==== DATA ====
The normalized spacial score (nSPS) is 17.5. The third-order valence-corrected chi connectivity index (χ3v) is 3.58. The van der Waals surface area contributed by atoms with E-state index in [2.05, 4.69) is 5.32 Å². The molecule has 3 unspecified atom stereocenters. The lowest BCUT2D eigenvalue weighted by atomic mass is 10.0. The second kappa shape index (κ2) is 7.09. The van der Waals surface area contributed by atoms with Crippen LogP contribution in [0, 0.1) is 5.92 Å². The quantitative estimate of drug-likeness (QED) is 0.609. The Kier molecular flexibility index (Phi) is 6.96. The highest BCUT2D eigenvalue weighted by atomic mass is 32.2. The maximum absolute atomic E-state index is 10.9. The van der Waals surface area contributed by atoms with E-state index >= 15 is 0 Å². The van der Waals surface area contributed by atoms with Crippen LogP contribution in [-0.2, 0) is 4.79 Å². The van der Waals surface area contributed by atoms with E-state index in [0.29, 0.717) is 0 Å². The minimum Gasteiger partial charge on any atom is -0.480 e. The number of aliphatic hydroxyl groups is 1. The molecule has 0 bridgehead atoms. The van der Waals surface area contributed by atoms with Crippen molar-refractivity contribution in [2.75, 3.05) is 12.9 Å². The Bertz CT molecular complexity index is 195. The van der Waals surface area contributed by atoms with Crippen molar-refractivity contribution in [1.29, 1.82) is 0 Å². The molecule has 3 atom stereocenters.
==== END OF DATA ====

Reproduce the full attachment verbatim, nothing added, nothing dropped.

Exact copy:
The normalized spacial score (nSPS) is 17.5. The third-order valence-corrected chi connectivity index (χ3v) is 3.58. The van der Waals surface area contributed by atoms with E-state index in [2.05, 4.69) is 5.32 Å². The molecule has 3 unspecified atom stereocenters. The lowest BCUT2D eigenvalue weighted by atomic mass is 10.0. The second kappa shape index (κ2) is 7.09. The van der Waals surface area contributed by atoms with Crippen LogP contribution in [0, 0.1) is 5.92 Å². The quantitative estimate of drug-likeness (QED) is 0.609. The Kier molecular flexibility index (Phi) is 6.96. The highest BCUT2D eigenvalue weighted by atomic mass is 32.2. The maximum absolute atomic E-state index is 10.9. The van der Waals surface area contributed by atoms with E-state index >= 15 is 0 Å². The van der Waals surface area contributed by atoms with Crippen LogP contribution in [-0.2, 0) is 4.79 Å². The van der Waals surface area contributed by atoms with E-state index in [0.29, 0.717) is 0 Å². The minimum Gasteiger partial charge on any atom is -0.480 e. The number of aliphatic hydroxyl groups is 1. The molecule has 0 bridgehead atoms. The van der Waals surface area contributed by atoms with Crippen molar-refractivity contribution in [2.75, 3.05) is 12.9 Å². The Bertz CT molecular complexity index is 195. The van der Waals surface area contributed by atoms with Crippen molar-refractivity contribution in [1.29, 1.82) is 0 Å². The molecule has 3 atom stereocenters.